OCR for page 11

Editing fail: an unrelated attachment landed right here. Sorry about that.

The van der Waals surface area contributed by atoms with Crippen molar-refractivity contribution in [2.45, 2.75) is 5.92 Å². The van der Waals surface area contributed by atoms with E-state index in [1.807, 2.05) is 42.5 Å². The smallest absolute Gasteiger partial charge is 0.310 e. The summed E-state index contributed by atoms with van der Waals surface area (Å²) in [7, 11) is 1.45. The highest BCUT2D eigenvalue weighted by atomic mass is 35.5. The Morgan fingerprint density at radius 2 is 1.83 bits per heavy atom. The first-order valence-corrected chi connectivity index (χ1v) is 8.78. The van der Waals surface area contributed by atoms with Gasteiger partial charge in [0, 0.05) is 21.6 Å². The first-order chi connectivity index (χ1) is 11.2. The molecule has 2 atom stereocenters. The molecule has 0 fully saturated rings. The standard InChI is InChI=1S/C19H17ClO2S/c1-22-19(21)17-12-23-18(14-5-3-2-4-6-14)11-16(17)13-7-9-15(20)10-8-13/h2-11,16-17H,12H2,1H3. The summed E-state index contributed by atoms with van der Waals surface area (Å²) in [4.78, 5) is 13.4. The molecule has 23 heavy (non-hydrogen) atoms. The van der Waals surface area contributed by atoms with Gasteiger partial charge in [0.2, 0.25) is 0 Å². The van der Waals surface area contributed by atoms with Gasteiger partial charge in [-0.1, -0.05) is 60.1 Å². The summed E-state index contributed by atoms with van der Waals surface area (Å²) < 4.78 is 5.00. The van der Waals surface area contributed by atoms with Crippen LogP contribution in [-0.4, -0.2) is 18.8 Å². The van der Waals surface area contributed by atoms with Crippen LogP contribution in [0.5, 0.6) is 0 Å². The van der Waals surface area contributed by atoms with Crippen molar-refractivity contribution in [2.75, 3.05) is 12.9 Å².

ELECTROMETALLURGICAL TECHNIQUES FOR DOE SPENT FUEL TREATMENT: STATUS REPORT ON ARGONNE NATIONAL LABORATORY'S R&D ACTIVITY AS OF FALL 1998 such as N-reactor fuel, that can be treated by EMT without any preliminary processing.13 Work on the 25-inch HTER also uncovered problems with placement of the ceramic scrapers. This HTER utilizes the same concept as the ACM in the Mark-V HTER at ANL-W, in that anode baskets rotate around a steel cathode from which the uranium metal is scraped off, by beryllia scrapers, into a collection basket under the electrodes.14 Scrapers were placed on the leading edge of the anode basket, rather than the trailing edge, and the number of scrapers was increased. High-density uranium deposits on the cathodes that could not be scraped off were initially removed by stripping (current reversal to dissolve the deposit), or by chemical dissolution. Some modification was also made in the placement of fuel in the anode baskets. The ACM for use in the Mark-V has three inner and six outer anode baskets. The operational mode consisted of one empty anode basket in each of the rings, which would, of course, decrease by two-ninths the amount of material that could be placed in the anode baskets. Also, a redesign of the 10-inch ACMs for the Mark-V has been carried out, in which space between the anode baskets was increased, as was the spacing between the anodes and cathodes. During the site visit, the committee members were invited to view a 25-inch ACM that had stalled during operation. ANL-E personnel stated that the design modifications described above and changes in operating parameters do not prevent buildup of uranium on the cathodes, which leads to stalling of the anode rotor. This problem seems different from those noted in the past and appears to stem from the formation of uranium deposits on the anode rotor that are not oxidized from the rotor during the operation of the cell, possibly caused by a short in the rotor. If the Mark-V HTER is to achieve sustained operation with the 10-inch ACM, this problem must be solved. It was noted by the committee during its tour of the research facilities at ANL-E that the salt content of the product from the ACM was significantly higher than that of the Mark-IV HTER cathode product. The Mark-IV HTER cathode product contains 10 wt % or less salt, whereas the cathode deposit produced by the Mark-V HTER contains 40 or more wt % salt. Even though the associated fission products contained in the driver and blanket fuels are quite different, there may be important consequences for downstream processes as a result of this additional salt content. FINDING The current approach to development of the Mark-V ACM appears to be highly empirical, and the committee perceives that there is a lack of understanding about some of the fundamental electrochemical and mechanical factors affecting the ACM. 13 E. C. Gay, ANL-E, presentation to the committee, Chicago, IL, October 26, 1998. 14 EBR-II Spent Fuel Treatment Program Monthly Report July 1998, NT Technical Memorandum No. 86, Argonne National Laboratory, Argonne, IL, pp. 19-31.